Overwatering is often the culprit for killing our beloved houseplants. It’s easy to give your plant babies too much attention, particularly when you're at home more often than usual.
The first step when overwatering is to identify this bad habit - below is a checklist of symptoms often found on an overwatered plant, so if that's you put the watering can down!
Am I overwatering?
Common signs of an overwatered and unhappy plant include: when the lower leaves start to turn yellow, the stem or stalk starts to blacken, dropping and droopy leaves, when the soil looks compacted, or a white fungus growing on the top of the soil. Another sign can be fungus gnats which feed on fungi that grows in moist soil.
To confirm your suspicions, feel the soil (but not straight after a watering). Put your finger into the pot, dig it down to your middle knuckle. If it feels moist, thick or wet, it is most likely overwatered.
How did I get here?
Overwatering can be boiled down to two things:
You are just giving the plant too much water or too often
The potted soil is not drying out fast enough
I could be watering too much:
Most indoor plants will need water only once or twice a week. If you are watering most days, put down the watering can!
Identify your plants' water needs by reading the care cards they came with (or do some Googling!)
Use this guide as a rule of thumb and start a routine: if they need water once a week, set a reminder in your phone!
However, this shouldn't be a hard rule. You should only give the plant water when the potting mix is dry, so check your plants regularly and always touch the soil before topping up.
Get to know your plants beyond their name. A lot will tell you when they need your attention if you start to look for signs. For example, the leaves on Watermelon Peperomia will feel thin and almost bendable when they need a drink. A Peace Lily's leaves will droop down with they are thirsty.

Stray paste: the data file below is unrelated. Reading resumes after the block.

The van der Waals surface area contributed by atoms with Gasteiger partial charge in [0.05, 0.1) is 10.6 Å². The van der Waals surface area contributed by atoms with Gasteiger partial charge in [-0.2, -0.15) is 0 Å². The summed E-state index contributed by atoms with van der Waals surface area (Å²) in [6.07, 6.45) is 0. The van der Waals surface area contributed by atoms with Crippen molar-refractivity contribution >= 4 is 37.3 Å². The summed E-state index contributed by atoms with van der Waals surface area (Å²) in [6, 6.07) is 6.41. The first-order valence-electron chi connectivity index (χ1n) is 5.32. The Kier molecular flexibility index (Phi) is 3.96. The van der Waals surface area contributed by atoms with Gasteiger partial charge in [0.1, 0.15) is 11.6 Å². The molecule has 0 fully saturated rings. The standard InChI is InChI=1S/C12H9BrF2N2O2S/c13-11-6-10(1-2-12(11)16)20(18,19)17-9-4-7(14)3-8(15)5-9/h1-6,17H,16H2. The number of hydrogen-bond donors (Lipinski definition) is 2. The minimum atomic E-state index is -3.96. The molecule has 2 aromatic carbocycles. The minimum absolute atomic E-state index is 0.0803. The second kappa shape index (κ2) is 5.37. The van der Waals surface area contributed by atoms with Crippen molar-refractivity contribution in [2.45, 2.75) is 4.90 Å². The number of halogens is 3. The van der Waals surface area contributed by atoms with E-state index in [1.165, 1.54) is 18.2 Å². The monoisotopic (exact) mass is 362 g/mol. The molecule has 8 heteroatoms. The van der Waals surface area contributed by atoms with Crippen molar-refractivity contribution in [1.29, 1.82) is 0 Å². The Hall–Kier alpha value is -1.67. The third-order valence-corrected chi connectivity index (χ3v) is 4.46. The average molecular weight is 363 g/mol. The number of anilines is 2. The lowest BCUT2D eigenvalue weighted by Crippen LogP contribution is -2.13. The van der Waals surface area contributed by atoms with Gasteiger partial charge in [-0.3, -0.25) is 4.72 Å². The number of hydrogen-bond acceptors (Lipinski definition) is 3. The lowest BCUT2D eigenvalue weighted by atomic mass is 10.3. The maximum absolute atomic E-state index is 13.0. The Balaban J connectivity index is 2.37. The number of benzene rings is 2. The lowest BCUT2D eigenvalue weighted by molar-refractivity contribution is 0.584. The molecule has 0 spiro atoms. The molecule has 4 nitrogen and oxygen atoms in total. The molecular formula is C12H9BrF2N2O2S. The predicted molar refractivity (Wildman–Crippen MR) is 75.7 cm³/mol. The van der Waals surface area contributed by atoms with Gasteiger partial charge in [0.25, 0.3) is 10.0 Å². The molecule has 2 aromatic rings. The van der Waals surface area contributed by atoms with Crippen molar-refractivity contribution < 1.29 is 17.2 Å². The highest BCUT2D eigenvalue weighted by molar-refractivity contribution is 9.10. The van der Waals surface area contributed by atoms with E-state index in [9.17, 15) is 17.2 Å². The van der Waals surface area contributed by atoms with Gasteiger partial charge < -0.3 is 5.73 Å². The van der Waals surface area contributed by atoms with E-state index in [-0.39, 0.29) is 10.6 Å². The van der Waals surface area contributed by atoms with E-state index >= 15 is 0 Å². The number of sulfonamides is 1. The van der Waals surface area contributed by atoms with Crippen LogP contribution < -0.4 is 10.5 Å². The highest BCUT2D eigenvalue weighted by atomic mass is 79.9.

I think I'm watering properly, but the soil still isn't drying out:
If you water a plant with the appropriate amount of water, but it is still suffering from overwatering, it could be because the plant isn't getting enough natural light or the soil has become too dense and compacted.
Here's some tips to help:
Try watering in the morning, allowing for the heat of the day to dry out the soil.
Make sure your plant has proper drainage - it shouldn't ever be potted directly into a pot without drainage holes.
Check that the bottom of your decorative pot / saucer isn't filled with water.
Repot the plant into a terracotta pot - terracotta dries the soil out faster and doesn't retain moisture like ceramic.
Report the plant using a mixture of perlite to help absorb moisture. Start with 1/4 mix as a rule of thumb.
Add a layer of lava rocks to the bottom of your pot to stop the soil compacting against the holes (and blocking water flow!)